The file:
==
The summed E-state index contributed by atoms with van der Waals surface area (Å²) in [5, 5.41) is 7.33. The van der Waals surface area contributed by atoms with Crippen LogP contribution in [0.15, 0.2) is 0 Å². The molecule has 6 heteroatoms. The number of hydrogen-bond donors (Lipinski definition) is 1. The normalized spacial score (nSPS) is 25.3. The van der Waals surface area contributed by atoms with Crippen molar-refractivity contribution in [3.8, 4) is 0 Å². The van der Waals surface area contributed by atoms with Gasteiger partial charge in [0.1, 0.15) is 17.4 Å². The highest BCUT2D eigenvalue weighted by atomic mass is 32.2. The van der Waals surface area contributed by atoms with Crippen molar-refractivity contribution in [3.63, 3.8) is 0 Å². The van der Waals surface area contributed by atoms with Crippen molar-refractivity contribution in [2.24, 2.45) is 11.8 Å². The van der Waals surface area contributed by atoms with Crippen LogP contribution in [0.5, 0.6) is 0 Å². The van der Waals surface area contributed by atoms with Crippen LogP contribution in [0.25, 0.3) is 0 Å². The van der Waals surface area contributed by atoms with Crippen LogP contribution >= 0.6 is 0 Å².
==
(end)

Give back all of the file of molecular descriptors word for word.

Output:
The summed E-state index contributed by atoms with van der Waals surface area (Å²) in [5, 5.41) is 7.33. The van der Waals surface area contributed by atoms with Crippen LogP contribution in [0.15, 0.2) is 0 Å². The molecule has 6 heteroatoms. The number of hydrogen-bond donors (Lipinski definition) is 1. The normalized spacial score (nSPS) is 25.3. The van der Waals surface area contributed by atoms with Crippen molar-refractivity contribution in [3.8, 4) is 0 Å². The van der Waals surface area contributed by atoms with Gasteiger partial charge in [0.1, 0.15) is 17.4 Å². The highest BCUT2D eigenvalue weighted by atomic mass is 32.2. The van der Waals surface area contributed by atoms with Crippen molar-refractivity contribution in [3.63, 3.8) is 0 Å². The van der Waals surface area contributed by atoms with Crippen molar-refractivity contribution in [2.24, 2.45) is 11.8 Å². The van der Waals surface area contributed by atoms with Crippen LogP contribution in [0.5, 0.6) is 0 Å². The van der Waals surface area contributed by atoms with Crippen LogP contribution in [0.25, 0.3) is 0 Å². The van der Waals surface area contributed by atoms with Crippen LogP contribution >= 0.6 is 0 Å².